Four Jewish Rabbis are taking part in a three-day conference titled The Palestinian People's Right of Return to their Homeland.
The conference is organized by The International Union of Parliamentarians for the Defense of the Palestinian Cause that includes members of parliament from around the world.
Four Jewish rabbis are making a unique appearance in Beirut to attend a 3-day pro-Palestinian conference surrounded by some of Israel's fiercest Arab foes.
Rather than being shouted down, Orthodox Rabbi Ahron Cohen was greeted warmly by officials from the Palestinian militant group Hamas and Lebanon's Hizbullah as he took the floor to address the opening session of conference on Wednesday.
Cohen, from Manchester, England, and three U.S. rabbis are members of the tiny Neturei Karta group, which opposes Israel's right to exist and Zionism.
"It's better to come here peacefully as a Jewish person and to show that we can live in peace together with our Arab neighbors and to demonstrate the basic wrong of the Zionist idea and I feel humbled and privileged by the opportunity of being able to come here," said Cohen at a conference entitled The Palestinian People's Right of Return to their Homeland.
The message of rabbi was not new, but the scene was unfamiliar, rabbis and Israel's sworn enemies discussing the Palestinian issue in Lebanon, an Arab country still at war with the Jewish state.
Dozens of activists from around the world are attending parley, which has been organized by the International Union of Parliamentarians for the Defense of the Palestinian Cause. The union is headed by Ali Akbar Mohtashemi, Iran's former interior minister and reputed founder of Hizbullah.
Lebanon once had a thriving Jewish community, but most of its members fled during the country's 1975-90 civil war and less than 100 are still around without a Rabbi.
The doctrine of Cohen's group says Jews cannot use human force to establish a Jewish state before the coming of the universally accepted Messiah.
Cohen added his group supports close ties with Arabs, particularly Palestinians, and rejects Zionism, the movement to establish the state of Israel.
"Zionists can in no way represent Jewry," said Cohen, who wore a badge pinned to his chest showing a Palestinian flag written on it "A Jew Not a Zionist" in Arabic, English and Hebrew.
Neturei Karta's leader, Rabbi Moshe Hirsh, considers himself a Palestinian Jew. The group has frequently participated in pro-Palestinian activities, including a visit to the grave of Palestinian leader Yasser Arafat in Ramallah, West Bank, in November.
Hamas' Lebanon representative, Osama Hamdan, said his group respects Jews.
"Our real problem is with (Israeli) occupation and if this occupation tries to say it belongs to a certain religion than that is its own problem," Hamdan said.
Abdullah Kassir, a Hizbullah member of the Lebanese Parliament, said Jews are people "who we respect and coexist with like other societies. We are against Zionism that represents a racist ideology that usurped the land of Palestine."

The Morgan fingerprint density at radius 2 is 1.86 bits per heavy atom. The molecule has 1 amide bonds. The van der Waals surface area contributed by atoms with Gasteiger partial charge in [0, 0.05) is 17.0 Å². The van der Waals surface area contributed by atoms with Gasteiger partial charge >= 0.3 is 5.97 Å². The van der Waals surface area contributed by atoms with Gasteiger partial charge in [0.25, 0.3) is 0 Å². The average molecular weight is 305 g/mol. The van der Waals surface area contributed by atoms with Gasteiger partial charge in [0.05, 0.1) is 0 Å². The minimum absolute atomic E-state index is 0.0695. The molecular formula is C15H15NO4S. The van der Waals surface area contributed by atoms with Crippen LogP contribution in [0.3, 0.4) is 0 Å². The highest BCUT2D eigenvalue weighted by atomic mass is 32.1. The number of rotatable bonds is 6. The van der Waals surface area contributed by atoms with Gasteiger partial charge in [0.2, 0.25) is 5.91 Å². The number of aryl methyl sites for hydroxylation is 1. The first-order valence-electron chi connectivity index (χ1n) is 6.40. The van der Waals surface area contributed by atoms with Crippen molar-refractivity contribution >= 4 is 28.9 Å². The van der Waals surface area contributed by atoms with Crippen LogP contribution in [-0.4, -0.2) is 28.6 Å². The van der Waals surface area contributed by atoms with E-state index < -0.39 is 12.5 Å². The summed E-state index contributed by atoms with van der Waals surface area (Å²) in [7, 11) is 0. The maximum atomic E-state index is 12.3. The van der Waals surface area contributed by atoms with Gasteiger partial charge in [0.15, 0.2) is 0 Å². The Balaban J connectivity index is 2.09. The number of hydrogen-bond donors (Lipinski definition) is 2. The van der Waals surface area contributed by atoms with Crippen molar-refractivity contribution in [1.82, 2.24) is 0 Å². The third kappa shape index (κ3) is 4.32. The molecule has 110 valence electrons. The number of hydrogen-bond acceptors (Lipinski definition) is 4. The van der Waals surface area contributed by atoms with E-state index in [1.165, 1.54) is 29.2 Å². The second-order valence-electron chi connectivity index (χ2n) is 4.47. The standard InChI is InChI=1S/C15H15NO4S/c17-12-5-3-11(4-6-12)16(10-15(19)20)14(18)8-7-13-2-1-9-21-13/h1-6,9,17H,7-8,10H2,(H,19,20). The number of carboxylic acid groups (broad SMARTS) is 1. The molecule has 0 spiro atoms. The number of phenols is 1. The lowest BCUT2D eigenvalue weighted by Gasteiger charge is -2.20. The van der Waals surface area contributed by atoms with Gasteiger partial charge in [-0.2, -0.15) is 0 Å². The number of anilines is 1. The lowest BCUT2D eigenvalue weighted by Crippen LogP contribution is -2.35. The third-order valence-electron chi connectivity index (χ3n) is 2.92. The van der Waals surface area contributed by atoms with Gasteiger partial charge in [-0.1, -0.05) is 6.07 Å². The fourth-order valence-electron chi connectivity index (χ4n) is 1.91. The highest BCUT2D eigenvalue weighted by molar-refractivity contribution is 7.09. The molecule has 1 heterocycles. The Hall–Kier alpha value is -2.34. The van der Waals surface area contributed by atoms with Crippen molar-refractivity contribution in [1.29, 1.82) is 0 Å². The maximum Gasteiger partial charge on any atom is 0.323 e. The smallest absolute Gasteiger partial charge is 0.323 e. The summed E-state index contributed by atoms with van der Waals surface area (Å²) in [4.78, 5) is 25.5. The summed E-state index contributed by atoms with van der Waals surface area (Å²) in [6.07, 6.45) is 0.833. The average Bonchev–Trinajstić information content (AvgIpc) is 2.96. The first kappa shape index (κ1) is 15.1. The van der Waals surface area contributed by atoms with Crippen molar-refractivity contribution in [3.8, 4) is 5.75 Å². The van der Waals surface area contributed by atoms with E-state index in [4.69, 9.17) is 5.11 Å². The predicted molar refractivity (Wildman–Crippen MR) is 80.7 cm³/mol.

But despite the apparent warmth the rabbis were shown, bodyguards who were apparently Hizbullah members were at their sides and conference organizers warned them not to walk around in Beirut on their own since people here are not used to their sight.
The rabbis said they didn't know if they will meet Hizbullah leader Sayyed Hassan Nasrallah. "We hope to meet whoever is willing to meet with us," said one of the American rabbis, Dovid Weiss, of Monsey, New York.
"Jews, Arabs and Muslims can live together, (and) have been living together. We will live together in peace," he said. (AP/ Bassem Mroue)
In 1982, Israel invaded Lebanon and killed between 2000 and 3500 innocent civilians in the Sabra and Shatila refugee camps. The striking thing is that the west almost ignores it. Try a web search for "Sabra and Shatila" and look for western sources. For example, the Time Magazine web site just headlines the invasion as "Israel Strikes at The PLO" and barely mentions the massacre. Yet everyone agrees that it took place.
On December 16, 1982 the United Nations General Assembly condemned the massacre and declared it to be an act of genocide. Sharon resigned as defense minister, but later became Israeli Prime Minister.
The massacre was recently investigated by the BBC and the conclusions were damning. The BBC team reported on their investigation, and included this interesting comment:
Rabbis from left, David Shlomo Feldman, Moshe Dov Beck and Yisroel Dovid Wiess, light candles at the Martyrs square of Sabra and Shatila Massacres in the Palestinian refugee camp in Beirut, Lebanon, Thursday February 24, 2005.
"In Beirut we confronted the man accused of leading the slaughter. There was in Lebanon a sense of surprise that we would wish to revisit such an event. As one former militia leader said, 'For God's sake if you prosecuted for war crimes here we'd all be in jail."
A British parliamentary motion requested:
"That this House congratulates the BBC for Panorama's recent in-depth analysis of the massacres in Sabra and Shatilla during the war in Lebanon in 1982; notes that following the massacres an internal Israeli commission of inquiry forced the resignation of the then Israeli Defence Minister, Ariel Sharon; believes there is sufficient prima facie evidence to indicate that Ariel Sharon, now the Israeli Prime Minister, should be tried for war crimes; and calls upon the international community to ensure that he is duly charged at the earliest possible opportunity.'
The motion added "that 400,000 people in Israel demonstrated their horror and disgust at such a crime against humanity"